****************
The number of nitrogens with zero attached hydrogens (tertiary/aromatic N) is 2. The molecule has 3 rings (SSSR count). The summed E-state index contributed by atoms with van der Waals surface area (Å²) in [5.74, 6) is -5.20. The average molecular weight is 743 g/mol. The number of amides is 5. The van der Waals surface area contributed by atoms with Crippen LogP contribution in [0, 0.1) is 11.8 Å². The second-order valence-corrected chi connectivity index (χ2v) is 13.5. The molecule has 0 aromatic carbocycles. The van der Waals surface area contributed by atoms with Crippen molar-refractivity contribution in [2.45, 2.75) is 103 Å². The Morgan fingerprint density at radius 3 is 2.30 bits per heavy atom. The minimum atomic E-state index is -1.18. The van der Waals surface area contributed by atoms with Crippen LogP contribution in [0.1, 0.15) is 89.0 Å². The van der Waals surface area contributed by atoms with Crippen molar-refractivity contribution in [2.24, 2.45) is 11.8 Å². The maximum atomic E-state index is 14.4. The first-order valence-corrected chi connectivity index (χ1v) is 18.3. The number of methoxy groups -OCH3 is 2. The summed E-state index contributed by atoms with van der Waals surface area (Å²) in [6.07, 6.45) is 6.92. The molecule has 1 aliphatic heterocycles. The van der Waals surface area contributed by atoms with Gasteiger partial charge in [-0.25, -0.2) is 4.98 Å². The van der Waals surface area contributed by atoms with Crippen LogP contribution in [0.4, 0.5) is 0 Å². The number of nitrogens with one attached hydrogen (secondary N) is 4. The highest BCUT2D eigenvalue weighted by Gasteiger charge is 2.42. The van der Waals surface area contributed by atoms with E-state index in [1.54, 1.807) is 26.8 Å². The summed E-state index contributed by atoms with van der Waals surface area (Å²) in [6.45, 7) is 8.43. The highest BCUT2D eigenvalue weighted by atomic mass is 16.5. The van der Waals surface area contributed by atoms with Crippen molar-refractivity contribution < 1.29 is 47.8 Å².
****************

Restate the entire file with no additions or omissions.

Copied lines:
The number of nitrogens with zero attached hydrogens (tertiary/aromatic N) is 2. The molecule has 3 rings (SSSR count). The summed E-state index contributed by atoms with van der Waals surface area (Å²) in [5.74, 6) is -5.20. The average molecular weight is 743 g/mol. The number of amides is 5. The van der Waals surface area contributed by atoms with Crippen LogP contribution in [0, 0.1) is 11.8 Å². The second-order valence-corrected chi connectivity index (χ2v) is 13.5. The molecule has 0 aromatic carbocycles. The van der Waals surface area contributed by atoms with Crippen molar-refractivity contribution in [2.45, 2.75) is 103 Å². The Morgan fingerprint density at radius 3 is 2.30 bits per heavy atom. The minimum atomic E-state index is -1.18. The van der Waals surface area contributed by atoms with Crippen LogP contribution in [0.1, 0.15) is 89.0 Å². The van der Waals surface area contributed by atoms with Crippen molar-refractivity contribution in [2.24, 2.45) is 11.8 Å². The maximum atomic E-state index is 14.4. The first-order valence-corrected chi connectivity index (χ1v) is 18.3. The number of methoxy groups -OCH3 is 2. The summed E-state index contributed by atoms with van der Waals surface area (Å²) in [6.07, 6.45) is 6.92. The molecule has 1 aliphatic heterocycles. The van der Waals surface area contributed by atoms with Gasteiger partial charge in [-0.25, -0.2) is 4.98 Å². The van der Waals surface area contributed by atoms with Crippen LogP contribution in [0.4, 0.5) is 0 Å². The number of nitrogens with one attached hydrogen (secondary N) is 4. The highest BCUT2D eigenvalue weighted by Gasteiger charge is 2.42. The van der Waals surface area contributed by atoms with E-state index in [1.54, 1.807) is 26.8 Å². The summed E-state index contributed by atoms with van der Waals surface area (Å²) in [6.45, 7) is 8.43. The highest BCUT2D eigenvalue weighted by atomic mass is 16.5. The van der Waals surface area contributed by atoms with Crippen molar-refractivity contribution < 1.29 is 47.8 Å².